Norton used to have a program that you ran while you installed any new software. It would keep track of *everything* the new program installed. It was supposedly to allow you to do a complete uninstall, but it also worked to migrate a program to a new computer.
Logged
AA4PB
Member

Posts: 12770




Ignore
« Reply #6 on: November 01, 2011, 10:22:01 AM »

Norton Ghost or Norton Save and Restore would make a complete system backup and could restore the entire computer including all the programs and user files. It was great if you replaced your hard drive and wanted to restore the computer. You couldn't use it to restore to a different computer unless that computer was exactly the same as the old one (chip set, OS, etc). In fact, trying to restore to a different computer was likely to make the new computer unusable. Different chip sets and different OS require different drivers.
Logged
W8JX
Member

Posts: 5593




Ignore
« Reply #7 on: November 01, 2011, 01:33:20 PM »

Norton Ghost or Norton Save and Restore would make a complete system backup and could restore the entire computer including all the programs and user files. It was great if you replaced your hard drive and wanted to restore the computer. You couldn't use it to restore to a different computer unless that computer was exactly the same as the old one (chip set, OS, etc). In fact, trying to restore to a different computer was likely to make the new computer unusable. Different chip sets and different OS require different drivers.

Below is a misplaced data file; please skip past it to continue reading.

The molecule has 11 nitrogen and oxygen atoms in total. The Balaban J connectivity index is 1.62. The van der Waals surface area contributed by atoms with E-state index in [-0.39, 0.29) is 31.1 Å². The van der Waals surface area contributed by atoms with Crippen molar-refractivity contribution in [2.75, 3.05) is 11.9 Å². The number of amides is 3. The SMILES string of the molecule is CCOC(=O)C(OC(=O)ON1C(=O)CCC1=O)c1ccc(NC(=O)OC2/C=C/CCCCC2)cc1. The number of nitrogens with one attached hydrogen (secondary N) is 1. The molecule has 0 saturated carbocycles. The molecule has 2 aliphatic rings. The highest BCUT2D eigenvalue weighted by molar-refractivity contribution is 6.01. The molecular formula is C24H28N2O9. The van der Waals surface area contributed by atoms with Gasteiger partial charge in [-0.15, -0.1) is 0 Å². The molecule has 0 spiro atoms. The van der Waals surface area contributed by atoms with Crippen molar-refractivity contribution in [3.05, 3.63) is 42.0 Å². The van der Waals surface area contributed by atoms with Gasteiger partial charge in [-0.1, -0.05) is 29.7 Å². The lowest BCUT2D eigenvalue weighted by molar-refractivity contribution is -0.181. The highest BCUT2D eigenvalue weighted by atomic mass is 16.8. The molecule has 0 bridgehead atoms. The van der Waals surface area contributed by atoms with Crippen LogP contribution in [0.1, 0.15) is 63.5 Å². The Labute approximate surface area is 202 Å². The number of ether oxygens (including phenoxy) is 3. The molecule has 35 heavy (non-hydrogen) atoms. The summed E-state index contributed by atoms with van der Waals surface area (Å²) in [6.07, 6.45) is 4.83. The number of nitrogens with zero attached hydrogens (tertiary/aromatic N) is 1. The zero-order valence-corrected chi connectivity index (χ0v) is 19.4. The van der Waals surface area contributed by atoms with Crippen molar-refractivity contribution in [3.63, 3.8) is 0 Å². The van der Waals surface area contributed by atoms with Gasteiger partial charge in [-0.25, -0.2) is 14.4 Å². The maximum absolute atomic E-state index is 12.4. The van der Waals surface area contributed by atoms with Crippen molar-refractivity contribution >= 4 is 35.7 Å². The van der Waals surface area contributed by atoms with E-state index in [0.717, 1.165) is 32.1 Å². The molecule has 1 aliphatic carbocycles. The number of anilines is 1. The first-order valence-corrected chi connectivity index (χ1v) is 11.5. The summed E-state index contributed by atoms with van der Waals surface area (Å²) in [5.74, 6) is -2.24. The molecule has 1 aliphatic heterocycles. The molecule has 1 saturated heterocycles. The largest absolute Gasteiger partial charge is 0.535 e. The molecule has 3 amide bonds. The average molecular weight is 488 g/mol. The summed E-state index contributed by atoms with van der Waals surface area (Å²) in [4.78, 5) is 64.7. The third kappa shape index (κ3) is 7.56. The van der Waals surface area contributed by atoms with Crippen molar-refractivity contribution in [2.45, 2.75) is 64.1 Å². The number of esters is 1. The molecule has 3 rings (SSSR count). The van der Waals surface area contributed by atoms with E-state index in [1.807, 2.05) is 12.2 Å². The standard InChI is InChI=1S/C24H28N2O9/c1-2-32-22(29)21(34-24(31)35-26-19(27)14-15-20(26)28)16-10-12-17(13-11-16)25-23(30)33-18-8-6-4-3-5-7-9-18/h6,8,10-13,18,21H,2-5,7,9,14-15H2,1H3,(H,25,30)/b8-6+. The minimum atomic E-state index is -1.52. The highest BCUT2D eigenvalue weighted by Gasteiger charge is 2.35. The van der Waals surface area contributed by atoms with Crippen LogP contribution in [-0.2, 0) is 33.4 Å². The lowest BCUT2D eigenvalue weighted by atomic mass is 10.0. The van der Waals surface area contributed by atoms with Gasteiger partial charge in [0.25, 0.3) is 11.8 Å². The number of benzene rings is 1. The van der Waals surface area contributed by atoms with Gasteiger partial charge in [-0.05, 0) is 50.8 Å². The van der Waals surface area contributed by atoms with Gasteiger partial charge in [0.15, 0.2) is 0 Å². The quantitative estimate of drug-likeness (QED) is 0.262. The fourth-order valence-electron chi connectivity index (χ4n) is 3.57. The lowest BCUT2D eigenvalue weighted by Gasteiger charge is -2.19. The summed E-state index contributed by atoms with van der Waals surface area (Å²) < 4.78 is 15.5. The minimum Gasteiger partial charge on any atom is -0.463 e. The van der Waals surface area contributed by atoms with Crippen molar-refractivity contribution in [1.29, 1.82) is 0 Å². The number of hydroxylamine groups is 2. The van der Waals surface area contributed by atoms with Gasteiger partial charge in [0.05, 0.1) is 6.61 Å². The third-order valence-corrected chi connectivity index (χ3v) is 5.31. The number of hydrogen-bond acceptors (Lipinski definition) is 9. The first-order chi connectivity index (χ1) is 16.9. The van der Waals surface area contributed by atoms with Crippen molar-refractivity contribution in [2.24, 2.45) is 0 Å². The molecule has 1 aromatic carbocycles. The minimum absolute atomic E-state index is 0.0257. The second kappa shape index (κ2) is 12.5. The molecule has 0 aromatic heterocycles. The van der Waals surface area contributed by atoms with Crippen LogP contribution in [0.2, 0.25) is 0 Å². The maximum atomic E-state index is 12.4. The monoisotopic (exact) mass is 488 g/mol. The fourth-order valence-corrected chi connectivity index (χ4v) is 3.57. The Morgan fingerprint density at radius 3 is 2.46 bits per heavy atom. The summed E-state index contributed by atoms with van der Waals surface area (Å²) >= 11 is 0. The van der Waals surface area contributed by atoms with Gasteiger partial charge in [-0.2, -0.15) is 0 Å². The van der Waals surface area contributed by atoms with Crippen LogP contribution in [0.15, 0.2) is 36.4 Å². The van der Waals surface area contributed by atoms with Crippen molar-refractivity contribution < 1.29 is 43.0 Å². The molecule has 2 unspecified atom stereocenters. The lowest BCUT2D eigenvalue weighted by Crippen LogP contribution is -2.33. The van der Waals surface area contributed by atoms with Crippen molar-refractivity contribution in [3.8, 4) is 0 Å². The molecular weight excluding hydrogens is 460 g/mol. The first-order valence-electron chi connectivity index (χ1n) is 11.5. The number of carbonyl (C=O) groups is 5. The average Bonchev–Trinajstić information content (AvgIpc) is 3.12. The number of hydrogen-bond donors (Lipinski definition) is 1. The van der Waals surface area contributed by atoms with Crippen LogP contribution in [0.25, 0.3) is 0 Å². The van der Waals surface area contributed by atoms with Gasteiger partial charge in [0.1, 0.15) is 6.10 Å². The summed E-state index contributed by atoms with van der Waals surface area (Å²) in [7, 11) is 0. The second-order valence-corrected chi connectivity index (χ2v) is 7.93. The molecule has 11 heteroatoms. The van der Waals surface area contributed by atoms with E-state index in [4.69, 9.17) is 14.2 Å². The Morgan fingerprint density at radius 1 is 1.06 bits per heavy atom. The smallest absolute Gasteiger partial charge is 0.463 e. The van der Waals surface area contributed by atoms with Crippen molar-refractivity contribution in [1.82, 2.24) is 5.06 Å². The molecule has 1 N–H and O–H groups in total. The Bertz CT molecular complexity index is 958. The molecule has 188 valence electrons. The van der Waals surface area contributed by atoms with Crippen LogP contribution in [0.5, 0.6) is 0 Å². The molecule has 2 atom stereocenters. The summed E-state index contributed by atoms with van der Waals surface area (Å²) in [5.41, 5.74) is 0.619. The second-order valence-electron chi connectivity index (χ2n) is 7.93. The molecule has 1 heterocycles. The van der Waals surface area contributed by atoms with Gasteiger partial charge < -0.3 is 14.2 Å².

Actually using the image on another system is not fatal in itself. Drivers are a very minor problem to sort out. The bigger problem is hardware change will invalidate current software key. This will be somewhat fatal if not resolved
Logged

--------------------------------------
Entered using a  WiFi Win 8.1 RT tablet or a Android tablet using 4G/LTE or WiFi.
AA4PB
Member

Posts: 12770




Ignore
« Reply #8 on: November 01, 2011, 04:06:08 PM »

Yes, except that if the bad driver happens to be video or keyboard you may be dead in the water.

I've actually gotten Microsoft to give me a new key years ago when I replaced a motherboard in an XP computer.
Logged
W8JX
Member

Posts: 5593




Ignore
« Reply #9 on: November 01, 2011, 04:22:53 PM »

Yes, except that if the bad driver happens to be video or keyboard you may be dead in the water.

I've actually gotten Microsoft to give me a new key years ago when I replaced a motherboard in an XP computer.



Video driver will not kill it as it will default to SVGA (800x600) if it can find nothing else. Keyboard needs no driver to be seen even on USB if BIOS sees it. 

Yes it is not hard to get a new Key from MS if you have a fairly good reason. They are not picky. I have gotten a few myself.
Logged

--------------------------------------
Entered using a  WiFi Win 8.1 RT tablet or a Android tablet using 4G/LTE or WiFi.
Pages: [1]   Go Up
  Print  
 
Jump to:  

Powered by MySQL Powered by PHP Powered by SMF 1.1.11 | SMF © 2006-2009, Simple Machines LLC Valid XHTML 1.0! Valid CSS!